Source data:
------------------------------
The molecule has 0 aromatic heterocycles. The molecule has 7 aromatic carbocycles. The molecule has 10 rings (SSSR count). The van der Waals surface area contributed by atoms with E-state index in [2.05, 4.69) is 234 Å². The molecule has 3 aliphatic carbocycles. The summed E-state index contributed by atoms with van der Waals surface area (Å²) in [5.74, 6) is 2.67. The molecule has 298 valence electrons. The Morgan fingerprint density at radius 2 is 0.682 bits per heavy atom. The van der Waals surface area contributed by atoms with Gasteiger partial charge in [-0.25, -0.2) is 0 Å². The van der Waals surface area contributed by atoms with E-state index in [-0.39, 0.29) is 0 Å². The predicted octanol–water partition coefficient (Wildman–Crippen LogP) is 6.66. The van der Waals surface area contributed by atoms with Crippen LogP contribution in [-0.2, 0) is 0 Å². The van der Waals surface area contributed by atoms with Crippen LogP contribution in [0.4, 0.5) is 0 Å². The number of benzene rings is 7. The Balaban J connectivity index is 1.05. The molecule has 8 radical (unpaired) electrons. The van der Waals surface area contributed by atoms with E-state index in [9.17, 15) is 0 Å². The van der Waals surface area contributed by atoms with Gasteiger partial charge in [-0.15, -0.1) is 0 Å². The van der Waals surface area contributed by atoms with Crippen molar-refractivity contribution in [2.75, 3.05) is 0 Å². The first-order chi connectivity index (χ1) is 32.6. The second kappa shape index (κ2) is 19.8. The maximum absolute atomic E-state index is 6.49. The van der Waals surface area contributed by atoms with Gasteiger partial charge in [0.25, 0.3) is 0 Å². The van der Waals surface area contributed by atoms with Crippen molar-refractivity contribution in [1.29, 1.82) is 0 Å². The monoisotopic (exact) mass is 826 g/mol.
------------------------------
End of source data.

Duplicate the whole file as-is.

The molecule has 0 aromatic heterocycles. The molecule has 7 aromatic carbocycles. The molecule has 10 rings (SSSR count). The van der Waals surface area contributed by atoms with E-state index in [2.05, 4.69) is 234 Å². The molecule has 3 aliphatic carbocycles. The summed E-state index contributed by atoms with van der Waals surface area (Å²) in [5.74, 6) is 2.67. The molecule has 298 valence electrons. The Morgan fingerprint density at radius 2 is 0.682 bits per heavy atom. The van der Waals surface area contributed by atoms with Gasteiger partial charge in [-0.25, -0.2) is 0 Å². The van der Waals surface area contributed by atoms with E-state index in [-0.39, 0.29) is 0 Å². The predicted octanol–water partition coefficient (Wildman–Crippen LogP) is 6.66. The van der Waals surface area contributed by atoms with Crippen LogP contribution in [-0.2, 0) is 0 Å². The van der Waals surface area contributed by atoms with Crippen LogP contribution in [0.4, 0.5) is 0 Å². The number of benzene rings is 7. The Balaban J connectivity index is 1.05. The molecule has 8 radical (unpaired) electrons. The van der Waals surface area contributed by atoms with E-state index in [9.17, 15) is 0 Å². The van der Waals surface area contributed by atoms with Gasteiger partial charge in [-0.15, -0.1) is 0 Å². The van der Waals surface area contributed by atoms with Crippen molar-refractivity contribution in [2.75, 3.05) is 0 Å². The first-order chi connectivity index (χ1) is 32.6. The second kappa shape index (κ2) is 19.8. The maximum absolute atomic E-state index is 6.49. The van der Waals surface area contributed by atoms with Gasteiger partial charge in [0.25, 0.3) is 0 Å². The van der Waals surface area contributed by atoms with Crippen molar-refractivity contribution in [1.29, 1.82) is 0 Å². The monoisotopic (exact) mass is 826 g/mol.